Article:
Indeed, ECOSOC is a good example of how international institutions can interact with NGOs. However, it will not do to simply copy its mechanism, and it is so for several reasons. First, final recommendations within ECOSOC are adopted by representatives of member states. This harms its usefulness as a model to be replicated, since there will always be the risk that issues are politicized—this will be the case even if the new institution is designed with the combined approach in mind. Besides, should this body take on the role of the principal coordinator in the digital space, issues will become more politicized and disagreements will be more heated, thus slowing down decision-making. Second, the question remains as to how the new institution will interact with the existing organizations, namely the Internet Architecture Board and the Internet Engineering Task Force. The ad hoc mechanism to engage NGOs in other areas, which works perfectly fine for ECOSOC, may not be enough when it comes to technical standards that need to be constantly updated. Third, the General Assembly elects ECOSOC members every three years. However, this would not be feasible for the new coordinating body as the digital domain has its own leaders, and leaving them overboard would be incredibly detrimental to its effectiveness. In such a case, there remains the above-mentioned risk of discussions between the U.S./EU and Russia/China becoming politicized.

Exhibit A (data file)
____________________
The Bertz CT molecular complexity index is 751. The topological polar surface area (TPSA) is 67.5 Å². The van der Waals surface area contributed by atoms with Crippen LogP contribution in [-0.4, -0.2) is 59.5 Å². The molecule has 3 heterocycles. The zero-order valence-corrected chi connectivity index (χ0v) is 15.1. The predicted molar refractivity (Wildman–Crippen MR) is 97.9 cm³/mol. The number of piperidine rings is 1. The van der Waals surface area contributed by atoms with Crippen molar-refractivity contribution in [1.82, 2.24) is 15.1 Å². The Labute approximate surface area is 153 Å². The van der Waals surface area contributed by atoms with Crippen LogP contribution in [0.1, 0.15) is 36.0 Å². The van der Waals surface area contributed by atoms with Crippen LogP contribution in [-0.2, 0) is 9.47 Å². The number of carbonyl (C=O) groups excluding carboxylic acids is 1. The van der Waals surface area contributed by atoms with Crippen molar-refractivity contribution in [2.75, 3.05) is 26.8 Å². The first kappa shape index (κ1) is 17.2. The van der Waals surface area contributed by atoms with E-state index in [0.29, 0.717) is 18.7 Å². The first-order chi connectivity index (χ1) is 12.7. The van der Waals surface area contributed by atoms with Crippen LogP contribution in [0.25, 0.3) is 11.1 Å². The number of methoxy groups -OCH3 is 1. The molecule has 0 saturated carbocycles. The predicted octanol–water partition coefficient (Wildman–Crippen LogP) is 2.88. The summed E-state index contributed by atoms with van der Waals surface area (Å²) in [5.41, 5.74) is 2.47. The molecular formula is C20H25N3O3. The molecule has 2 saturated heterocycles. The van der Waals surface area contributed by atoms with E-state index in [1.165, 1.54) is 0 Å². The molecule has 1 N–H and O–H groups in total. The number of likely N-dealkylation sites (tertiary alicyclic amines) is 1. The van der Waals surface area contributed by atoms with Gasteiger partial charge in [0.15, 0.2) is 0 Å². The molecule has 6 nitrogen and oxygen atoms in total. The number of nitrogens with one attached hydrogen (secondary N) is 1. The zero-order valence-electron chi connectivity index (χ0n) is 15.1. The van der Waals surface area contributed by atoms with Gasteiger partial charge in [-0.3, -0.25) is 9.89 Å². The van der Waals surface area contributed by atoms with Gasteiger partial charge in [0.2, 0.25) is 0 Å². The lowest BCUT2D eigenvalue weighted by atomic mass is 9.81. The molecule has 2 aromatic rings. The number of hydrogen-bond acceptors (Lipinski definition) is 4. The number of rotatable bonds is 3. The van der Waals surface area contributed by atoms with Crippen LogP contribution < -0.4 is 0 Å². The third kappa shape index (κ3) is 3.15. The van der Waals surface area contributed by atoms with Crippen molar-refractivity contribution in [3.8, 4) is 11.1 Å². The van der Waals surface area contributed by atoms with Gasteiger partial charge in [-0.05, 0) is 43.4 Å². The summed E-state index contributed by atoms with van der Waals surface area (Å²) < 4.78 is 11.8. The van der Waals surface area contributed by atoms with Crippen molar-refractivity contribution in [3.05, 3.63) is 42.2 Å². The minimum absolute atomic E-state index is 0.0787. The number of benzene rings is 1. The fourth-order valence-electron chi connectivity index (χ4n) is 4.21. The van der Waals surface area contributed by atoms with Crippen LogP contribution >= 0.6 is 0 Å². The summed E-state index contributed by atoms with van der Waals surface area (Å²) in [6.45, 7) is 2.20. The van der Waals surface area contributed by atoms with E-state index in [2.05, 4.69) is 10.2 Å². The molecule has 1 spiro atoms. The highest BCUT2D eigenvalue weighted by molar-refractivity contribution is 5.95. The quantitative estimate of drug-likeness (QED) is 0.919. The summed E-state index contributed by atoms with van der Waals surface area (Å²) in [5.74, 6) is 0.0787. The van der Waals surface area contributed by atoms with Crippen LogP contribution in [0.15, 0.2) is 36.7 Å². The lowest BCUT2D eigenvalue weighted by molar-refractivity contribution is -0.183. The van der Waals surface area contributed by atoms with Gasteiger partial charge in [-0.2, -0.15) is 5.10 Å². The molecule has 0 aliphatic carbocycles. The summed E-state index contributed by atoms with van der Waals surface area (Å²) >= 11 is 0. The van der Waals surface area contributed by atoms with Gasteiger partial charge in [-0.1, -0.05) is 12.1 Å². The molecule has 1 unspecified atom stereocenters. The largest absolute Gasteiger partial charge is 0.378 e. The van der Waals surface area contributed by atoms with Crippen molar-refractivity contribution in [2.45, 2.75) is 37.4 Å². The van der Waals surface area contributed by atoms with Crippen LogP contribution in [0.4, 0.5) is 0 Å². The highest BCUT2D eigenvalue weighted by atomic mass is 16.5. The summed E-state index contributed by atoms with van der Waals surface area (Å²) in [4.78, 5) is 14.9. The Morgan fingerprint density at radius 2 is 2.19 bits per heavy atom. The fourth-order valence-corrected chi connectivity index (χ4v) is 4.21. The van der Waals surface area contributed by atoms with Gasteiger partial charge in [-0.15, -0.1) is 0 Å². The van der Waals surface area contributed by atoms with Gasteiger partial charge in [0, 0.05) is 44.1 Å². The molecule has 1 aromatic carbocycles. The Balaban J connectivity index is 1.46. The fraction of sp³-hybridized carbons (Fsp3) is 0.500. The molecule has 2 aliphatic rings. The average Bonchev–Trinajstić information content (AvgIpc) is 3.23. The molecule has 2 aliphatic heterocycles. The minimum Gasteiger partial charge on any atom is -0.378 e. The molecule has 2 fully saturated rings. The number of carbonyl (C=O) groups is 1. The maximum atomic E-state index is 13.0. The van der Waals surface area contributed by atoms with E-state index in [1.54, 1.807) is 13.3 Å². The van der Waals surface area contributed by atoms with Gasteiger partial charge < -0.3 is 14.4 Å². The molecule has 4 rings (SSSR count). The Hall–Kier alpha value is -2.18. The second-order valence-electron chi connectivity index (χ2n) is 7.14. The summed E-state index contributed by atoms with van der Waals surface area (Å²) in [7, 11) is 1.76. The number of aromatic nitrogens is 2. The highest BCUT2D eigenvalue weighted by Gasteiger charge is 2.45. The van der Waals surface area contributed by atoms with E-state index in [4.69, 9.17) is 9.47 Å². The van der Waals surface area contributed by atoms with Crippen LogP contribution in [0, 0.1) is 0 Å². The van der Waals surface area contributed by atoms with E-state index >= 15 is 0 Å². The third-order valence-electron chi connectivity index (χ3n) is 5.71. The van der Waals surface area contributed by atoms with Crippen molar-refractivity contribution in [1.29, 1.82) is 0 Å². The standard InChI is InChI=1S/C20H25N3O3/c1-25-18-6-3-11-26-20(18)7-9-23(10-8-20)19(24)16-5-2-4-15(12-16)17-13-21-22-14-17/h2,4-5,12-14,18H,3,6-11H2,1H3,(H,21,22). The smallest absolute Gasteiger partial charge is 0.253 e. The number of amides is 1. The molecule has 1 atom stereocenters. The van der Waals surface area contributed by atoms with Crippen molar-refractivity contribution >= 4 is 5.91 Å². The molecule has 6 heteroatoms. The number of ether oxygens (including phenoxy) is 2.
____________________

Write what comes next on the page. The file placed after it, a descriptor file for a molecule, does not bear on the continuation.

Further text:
Moreover, the choice of decision-making mechanism presents certain difficulties given the dominant position of the four, both on the international stage and in terms of data processing. Operating on the basis of consensus may hinder negotiations or become an instrument to block unwanted decisions, while a simple majority will likely result in these nations establishing ad hoc coalitions to try and swing votes in their favour. Therefore, it seems prudent to design a complex voting mechanism based on qualified majority, possibly drawing on the system used in the Council of the European Union. Still, this mechanism will not rule out struggles unfolding behind the scenes.

Finally, the fact that the two sides have fundamental disagreements as to the concept of sovereignty in the digital space should be accounted for, as this could put an end to the new coordinating institution before it has even been established. The only way to move forward with a truly effective platform for cooperation in the digital space is to temporarily improve, if not to normalize, the relations between the leading states in this area.